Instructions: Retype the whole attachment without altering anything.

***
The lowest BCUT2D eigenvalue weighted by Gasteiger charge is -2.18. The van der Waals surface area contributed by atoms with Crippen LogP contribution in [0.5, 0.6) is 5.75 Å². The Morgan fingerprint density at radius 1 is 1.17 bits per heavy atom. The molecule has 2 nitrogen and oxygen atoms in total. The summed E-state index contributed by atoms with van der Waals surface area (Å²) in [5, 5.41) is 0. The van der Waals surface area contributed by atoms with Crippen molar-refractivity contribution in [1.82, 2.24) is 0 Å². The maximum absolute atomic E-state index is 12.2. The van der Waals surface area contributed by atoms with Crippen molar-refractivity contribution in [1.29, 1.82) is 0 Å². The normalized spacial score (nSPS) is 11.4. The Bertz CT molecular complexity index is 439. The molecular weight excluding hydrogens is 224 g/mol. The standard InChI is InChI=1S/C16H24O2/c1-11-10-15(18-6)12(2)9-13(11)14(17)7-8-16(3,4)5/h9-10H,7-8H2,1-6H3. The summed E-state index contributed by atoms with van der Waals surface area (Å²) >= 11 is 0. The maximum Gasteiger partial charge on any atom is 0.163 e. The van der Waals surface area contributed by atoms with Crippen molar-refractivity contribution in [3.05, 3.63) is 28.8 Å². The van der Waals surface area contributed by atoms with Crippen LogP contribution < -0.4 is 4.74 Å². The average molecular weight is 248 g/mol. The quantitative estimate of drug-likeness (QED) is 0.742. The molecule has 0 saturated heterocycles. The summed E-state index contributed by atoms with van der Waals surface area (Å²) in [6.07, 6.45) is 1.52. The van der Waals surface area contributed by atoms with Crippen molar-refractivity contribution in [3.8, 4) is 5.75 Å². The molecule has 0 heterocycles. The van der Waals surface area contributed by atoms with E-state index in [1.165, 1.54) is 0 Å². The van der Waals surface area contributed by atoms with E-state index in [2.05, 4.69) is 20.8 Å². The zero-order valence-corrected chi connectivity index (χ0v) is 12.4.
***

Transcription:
The lowest BCUT2D eigenvalue weighted by Gasteiger charge is -2.18. The van der Waals surface area contributed by atoms with Crippen LogP contribution in [0.5, 0.6) is 5.75 Å². The Morgan fingerprint density at radius 1 is 1.17 bits per heavy atom. The molecule has 2 nitrogen and oxygen atoms in total. The summed E-state index contributed by atoms with van der Waals surface area (Å²) in [5, 5.41) is 0. The van der Waals surface area contributed by atoms with Crippen molar-refractivity contribution in [1.82, 2.24) is 0 Å². The maximum absolute atomic E-state index is 12.2. The van der Waals surface area contributed by atoms with Crippen molar-refractivity contribution in [1.29, 1.82) is 0 Å². The normalized spacial score (nSPS) is 11.4. The Bertz CT molecular complexity index is 439. The molecular weight excluding hydrogens is 224 g/mol. The standard InChI is InChI=1S/C16H24O2/c1-11-10-15(18-6)12(2)9-13(11)14(17)7-8-16(3,4)5/h9-10H,7-8H2,1-6H3. The summed E-state index contributed by atoms with van der Waals surface area (Å²) >= 11 is 0. The maximum Gasteiger partial charge on any atom is 0.163 e. The van der Waals surface area contributed by atoms with Crippen molar-refractivity contribution in [3.05, 3.63) is 28.8 Å². The van der Waals surface area contributed by atoms with Crippen LogP contribution < -0.4 is 4.74 Å². The average molecular weight is 248 g/mol. The quantitative estimate of drug-likeness (QED) is 0.742. The molecule has 0 saturated heterocycles. The summed E-state index contributed by atoms with van der Waals surface area (Å²) in [6.07, 6.45) is 1.52. The van der Waals surface area contributed by atoms with Crippen molar-refractivity contribution in [3.8, 4) is 5.75 Å². The molecule has 0 heterocycles. The van der Waals surface area contributed by atoms with E-state index in [1.165, 1.54) is 0 Å². The van der Waals surface area contributed by atoms with E-state index in [2.05, 4.69) is 20.8 Å². The zero-order valence-corrected chi connectivity index (χ0v) is 12.4.